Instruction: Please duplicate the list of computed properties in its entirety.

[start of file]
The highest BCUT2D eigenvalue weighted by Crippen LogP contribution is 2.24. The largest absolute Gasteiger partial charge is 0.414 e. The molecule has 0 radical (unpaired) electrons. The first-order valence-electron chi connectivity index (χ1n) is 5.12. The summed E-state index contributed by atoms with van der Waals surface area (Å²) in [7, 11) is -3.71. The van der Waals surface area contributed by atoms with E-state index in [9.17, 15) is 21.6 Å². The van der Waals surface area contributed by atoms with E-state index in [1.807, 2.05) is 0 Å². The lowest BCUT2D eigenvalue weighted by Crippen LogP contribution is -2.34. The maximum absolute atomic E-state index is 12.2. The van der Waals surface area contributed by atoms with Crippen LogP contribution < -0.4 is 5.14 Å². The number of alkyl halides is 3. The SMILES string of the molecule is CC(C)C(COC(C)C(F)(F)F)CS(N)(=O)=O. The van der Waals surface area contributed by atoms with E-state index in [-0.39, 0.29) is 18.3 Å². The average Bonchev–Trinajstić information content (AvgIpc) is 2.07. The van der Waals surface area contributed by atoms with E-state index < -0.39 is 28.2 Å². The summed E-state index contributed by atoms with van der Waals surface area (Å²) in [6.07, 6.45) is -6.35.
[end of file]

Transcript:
The highest BCUT2D eigenvalue weighted by Crippen LogP contribution is 2.24. The largest absolute Gasteiger partial charge is 0.414 e. The molecule has 0 radical (unpaired) electrons. The first-order valence-electron chi connectivity index (χ1n) is 5.12. The summed E-state index contributed by atoms with van der Waals surface area (Å²) in [7, 11) is -3.71. The van der Waals surface area contributed by atoms with E-state index in [9.17, 15) is 21.6 Å². The van der Waals surface area contributed by atoms with E-state index in [1.807, 2.05) is 0 Å². The lowest BCUT2D eigenvalue weighted by Crippen LogP contribution is -2.34. The maximum absolute atomic E-state index is 12.2. The van der Waals surface area contributed by atoms with Crippen LogP contribution < -0.4 is 5.14 Å². The number of alkyl halides is 3. The SMILES string of the molecule is CC(C)C(COC(C)C(F)(F)F)CS(N)(=O)=O. The van der Waals surface area contributed by atoms with E-state index in [-0.39, 0.29) is 18.3 Å². The average Bonchev–Trinajstić information content (AvgIpc) is 2.07. The van der Waals surface area contributed by atoms with E-state index < -0.39 is 28.2 Å². The summed E-state index contributed by atoms with van der Waals surface area (Å²) in [6.07, 6.45) is -6.35.